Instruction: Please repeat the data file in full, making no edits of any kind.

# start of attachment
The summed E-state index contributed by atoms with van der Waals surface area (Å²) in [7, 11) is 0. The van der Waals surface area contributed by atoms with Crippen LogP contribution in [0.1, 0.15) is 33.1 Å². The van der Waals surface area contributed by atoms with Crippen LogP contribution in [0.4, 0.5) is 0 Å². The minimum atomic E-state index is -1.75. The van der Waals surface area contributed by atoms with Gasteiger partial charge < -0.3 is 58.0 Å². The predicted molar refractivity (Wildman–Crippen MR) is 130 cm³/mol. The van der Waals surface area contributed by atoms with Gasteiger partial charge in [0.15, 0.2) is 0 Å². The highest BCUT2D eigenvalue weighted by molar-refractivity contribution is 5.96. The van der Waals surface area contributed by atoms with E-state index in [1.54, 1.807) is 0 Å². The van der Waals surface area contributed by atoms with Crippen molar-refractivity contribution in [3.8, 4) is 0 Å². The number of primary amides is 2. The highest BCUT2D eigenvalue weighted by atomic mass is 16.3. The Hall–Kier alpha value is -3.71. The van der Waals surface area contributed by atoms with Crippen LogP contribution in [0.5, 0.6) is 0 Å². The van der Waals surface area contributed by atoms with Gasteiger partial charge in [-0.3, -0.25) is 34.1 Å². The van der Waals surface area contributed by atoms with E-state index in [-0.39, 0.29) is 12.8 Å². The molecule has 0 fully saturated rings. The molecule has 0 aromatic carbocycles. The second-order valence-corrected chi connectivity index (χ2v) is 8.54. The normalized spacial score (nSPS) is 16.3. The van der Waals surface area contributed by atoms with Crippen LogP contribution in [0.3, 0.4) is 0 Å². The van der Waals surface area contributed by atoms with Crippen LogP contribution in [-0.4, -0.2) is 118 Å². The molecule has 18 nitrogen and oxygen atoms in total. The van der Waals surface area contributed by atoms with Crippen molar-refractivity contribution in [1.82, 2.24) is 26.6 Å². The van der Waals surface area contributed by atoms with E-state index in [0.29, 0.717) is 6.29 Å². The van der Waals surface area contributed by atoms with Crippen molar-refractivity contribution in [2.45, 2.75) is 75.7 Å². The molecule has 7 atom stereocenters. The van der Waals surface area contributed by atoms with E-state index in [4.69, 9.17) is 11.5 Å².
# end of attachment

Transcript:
The summed E-state index contributed by atoms with van der Waals surface area (Å²) in [7, 11) is 0. The van der Waals surface area contributed by atoms with Crippen LogP contribution in [0.1, 0.15) is 33.1 Å². The van der Waals surface area contributed by atoms with Crippen LogP contribution in [0.4, 0.5) is 0 Å². The minimum atomic E-state index is -1.75. The van der Waals surface area contributed by atoms with Gasteiger partial charge < -0.3 is 58.0 Å². The predicted molar refractivity (Wildman–Crippen MR) is 130 cm³/mol. The van der Waals surface area contributed by atoms with Gasteiger partial charge in [0.15, 0.2) is 0 Å². The highest BCUT2D eigenvalue weighted by molar-refractivity contribution is 5.96. The van der Waals surface area contributed by atoms with E-state index in [1.54, 1.807) is 0 Å². The van der Waals surface area contributed by atoms with Crippen molar-refractivity contribution in [3.8, 4) is 0 Å². The number of primary amides is 2. The highest BCUT2D eigenvalue weighted by atomic mass is 16.3. The Hall–Kier alpha value is -3.71. The van der Waals surface area contributed by atoms with Crippen LogP contribution in [0.5, 0.6) is 0 Å². The van der Waals surface area contributed by atoms with Gasteiger partial charge in [-0.3, -0.25) is 34.1 Å². The van der Waals surface area contributed by atoms with E-state index in [-0.39, 0.29) is 12.8 Å². The molecule has 0 fully saturated rings. The molecule has 0 aromatic carbocycles. The second-order valence-corrected chi connectivity index (χ2v) is 8.54. The normalized spacial score (nSPS) is 16.3. The van der Waals surface area contributed by atoms with Crippen LogP contribution in [0.3, 0.4) is 0 Å². The van der Waals surface area contributed by atoms with Crippen LogP contribution in [-0.4, -0.2) is 118 Å². The molecule has 18 nitrogen and oxygen atoms in total. The van der Waals surface area contributed by atoms with Crippen molar-refractivity contribution in [1.82, 2.24) is 26.6 Å². The van der Waals surface area contributed by atoms with E-state index in [0.29, 0.717) is 6.29 Å². The van der Waals surface area contributed by atoms with Crippen molar-refractivity contribution in [2.45, 2.75) is 75.7 Å². The molecule has 7 atom stereocenters. The van der Waals surface area contributed by atoms with E-state index in [4.69, 9.17) is 11.5 Å².